Since Russia’s Feb. 24 invasion of Ukraine, it has been a boom time for builders of underground bunkers.
The phones are ringing off the hook with requests for quotes at companies that cater to nervous people who are willing to pay to protect their loved ones from existential threats such as a nuclear war between the world’s superpowers.
Ron Hubbard, the CEO of Atlas Survival Shelters in Texas, told Insider that he’s getting more calls than usual. “I’ve never seen it like this,” he said. “We’ve seen Russia invade a sovereign country. A lot of people who were on the fence are like, ‘Let’s do this.'”
“It all starts with a phone call,” Hubbard added. “They say, ‘What do you have in stock? What can we get really quick?’ There’s always a panic buy when things like this happen.”
The market for radiation protective face masks is also booming worldwide, according to a headline by ChattTenn Sports, a digital media company in Chattanooga. President Joe Biden said on Feb. 28 that Americans shouldn’t be concerned about nuclear war.
The website Ready.gov provides information on preparing for emergencies including mask wearing in the event of a nuclear explosion. The Federal Emergency Management Agency said the language is not new and is unrelated to the Russia-Ukraine conflict. It was added during the first year of the covid-19 pandemic.
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Russian military forces have destroyed a new lab at the contaminated Chernobyl nuclear power plant, the site of the world’s worst nuclear meltdown in 1986. The lab was meant to improve the management of radioactive waste, the Ukrainian state agency responsible for the Chernobyl exclusion zone said on March 22. Russia attacked the plant at the beginning of the war.
Ukraine’s nuclear regulatory agency said that radiation monitoring around the plant no longer works.
Texas-based Rising S Bunkers usually sells two-to-six survival shelters a month at prices ranging from a $39,500 mini bunker to an $8.35million aristocrat bunker that can fit up to 44 people.
On the first day of the Russian invasion of Ukraine, General Manager Gary Lynch told British newspaper The Sun that he sold five bunkers for prices ranging from $70,000 to $240,000. Lynch said he has had inquiries from all over the world from customers worried that the Russian invasion of Ukraine will spread and grow into a world war.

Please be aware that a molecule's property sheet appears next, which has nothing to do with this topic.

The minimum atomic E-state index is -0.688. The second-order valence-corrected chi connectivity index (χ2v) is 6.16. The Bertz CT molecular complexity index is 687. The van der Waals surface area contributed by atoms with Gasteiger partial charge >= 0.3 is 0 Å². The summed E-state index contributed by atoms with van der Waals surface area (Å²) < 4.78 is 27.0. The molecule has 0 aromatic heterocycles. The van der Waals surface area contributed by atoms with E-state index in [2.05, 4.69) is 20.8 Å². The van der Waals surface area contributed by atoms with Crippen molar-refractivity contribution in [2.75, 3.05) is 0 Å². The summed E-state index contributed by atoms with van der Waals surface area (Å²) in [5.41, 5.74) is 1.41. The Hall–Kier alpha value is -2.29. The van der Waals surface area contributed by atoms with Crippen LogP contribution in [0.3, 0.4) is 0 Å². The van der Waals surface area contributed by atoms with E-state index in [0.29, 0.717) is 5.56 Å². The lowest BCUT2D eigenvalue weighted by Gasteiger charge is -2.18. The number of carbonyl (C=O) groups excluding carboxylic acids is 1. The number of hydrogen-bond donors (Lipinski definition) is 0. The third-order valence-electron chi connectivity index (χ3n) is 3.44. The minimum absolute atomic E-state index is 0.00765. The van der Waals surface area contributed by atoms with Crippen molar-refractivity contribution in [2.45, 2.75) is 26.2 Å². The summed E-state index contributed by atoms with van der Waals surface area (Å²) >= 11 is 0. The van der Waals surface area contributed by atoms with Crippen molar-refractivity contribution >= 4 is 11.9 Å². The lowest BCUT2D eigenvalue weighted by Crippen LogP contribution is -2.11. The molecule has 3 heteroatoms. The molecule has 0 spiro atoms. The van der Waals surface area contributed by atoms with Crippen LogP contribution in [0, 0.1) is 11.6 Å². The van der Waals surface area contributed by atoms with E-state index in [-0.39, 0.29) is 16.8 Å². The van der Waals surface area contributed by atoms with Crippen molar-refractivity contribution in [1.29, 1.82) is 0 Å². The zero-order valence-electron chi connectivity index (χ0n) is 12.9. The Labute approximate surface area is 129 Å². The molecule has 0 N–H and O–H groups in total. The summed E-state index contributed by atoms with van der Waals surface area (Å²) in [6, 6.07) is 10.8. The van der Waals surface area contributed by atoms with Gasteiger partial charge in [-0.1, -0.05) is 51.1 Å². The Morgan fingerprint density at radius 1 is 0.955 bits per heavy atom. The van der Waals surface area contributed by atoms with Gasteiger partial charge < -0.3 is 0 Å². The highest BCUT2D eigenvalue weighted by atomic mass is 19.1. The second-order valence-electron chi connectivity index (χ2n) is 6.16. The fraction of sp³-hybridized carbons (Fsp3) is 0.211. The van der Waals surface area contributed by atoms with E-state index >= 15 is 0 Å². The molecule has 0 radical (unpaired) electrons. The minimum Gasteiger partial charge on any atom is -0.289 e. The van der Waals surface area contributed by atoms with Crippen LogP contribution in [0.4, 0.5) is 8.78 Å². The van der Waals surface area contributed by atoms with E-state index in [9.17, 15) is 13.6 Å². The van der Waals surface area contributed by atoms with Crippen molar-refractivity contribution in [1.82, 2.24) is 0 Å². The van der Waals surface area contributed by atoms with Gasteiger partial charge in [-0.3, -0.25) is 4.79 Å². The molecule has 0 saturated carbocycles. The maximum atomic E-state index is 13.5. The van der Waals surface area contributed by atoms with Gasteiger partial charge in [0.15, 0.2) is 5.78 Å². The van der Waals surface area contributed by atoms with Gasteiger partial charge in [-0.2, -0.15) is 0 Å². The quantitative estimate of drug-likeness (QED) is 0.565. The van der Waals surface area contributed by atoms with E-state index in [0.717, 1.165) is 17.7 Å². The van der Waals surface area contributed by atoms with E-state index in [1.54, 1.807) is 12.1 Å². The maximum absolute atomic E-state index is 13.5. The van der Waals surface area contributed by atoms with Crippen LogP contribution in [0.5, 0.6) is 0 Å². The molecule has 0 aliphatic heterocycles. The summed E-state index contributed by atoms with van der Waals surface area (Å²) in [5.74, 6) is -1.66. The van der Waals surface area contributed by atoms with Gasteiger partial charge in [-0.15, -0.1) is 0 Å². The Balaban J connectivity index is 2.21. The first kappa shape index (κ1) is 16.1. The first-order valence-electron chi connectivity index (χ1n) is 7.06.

“I’ve gotten inquiries from Italy. I’ve gotten an inquiry from the United Kingdom, from Denmark, from Japan, from Canada, from the USA – and that’s just from over the weekend,” Lynch said. “The interest isn’t just isolated to the U.S., it’s everywhere.”
Customers are justifiably fearful, Lynch added. “Just look at what’s going on. (Vladimir Putin) is threatening nuclear war, saying it would be something the world has never seen. The world has seen Hiroshima and if what they are threatening is worse than that then, by all means, we should all be worried.”
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Despite the interest in underground bunkers, the concept may not resonate with hardcore preppers, according to Dr. Chad Huddleston, a professor of anthropology at Southern Illinois University Edwardsville.
“Out of all the preppers that I’ve talked to — hundreds of preppers — no one owns a bunker,” Huddleston told Insider. “They watch shows like ‘Doomsday Preppers’ and laugh at those people. Because it’s tactically silly. If you have a bunker and anyone finds out about it and there’s an actual societal collapse, then everyone’s going to go to your bunker.”
Doomsday preppers that Huddleston said he’s interviewed are mostly white men with jobs and families. They come from a spectrum of political backgrounds ranging from radical libertarians to extreme leftists and they are all very practical.
They don’t think they’ll survive a nuclear war and they wouldn’t want to, he said. “Basically their thoughts are, ‘If shit gets really bad, I’m just going to pop these pills and drink whiskey and watch it all burn.'”
Photo: In this Aug, 12, 2013 photo, the interior of an Atlas Survival shelter made of galvanized corrugated pipe is showcased with bunker beds at the plant in Montebello, Calif. The City Council in Menifee in Riverside County has approved a controversial ordinance that will allow residents to build underground bunkers on their properties. Survivalist types spend big money on these state-of-the-art, luxury shelters. But city officials are concerned about toxins in the soil, earthquakes, structural stability and whether police and first responders will be safe responding to emergency calls coming from people hiding out underground. Plus, they say, underground rooms could conceal criminal activity, such as drug manufacturing. (AP Photo/Damian Dovarganes)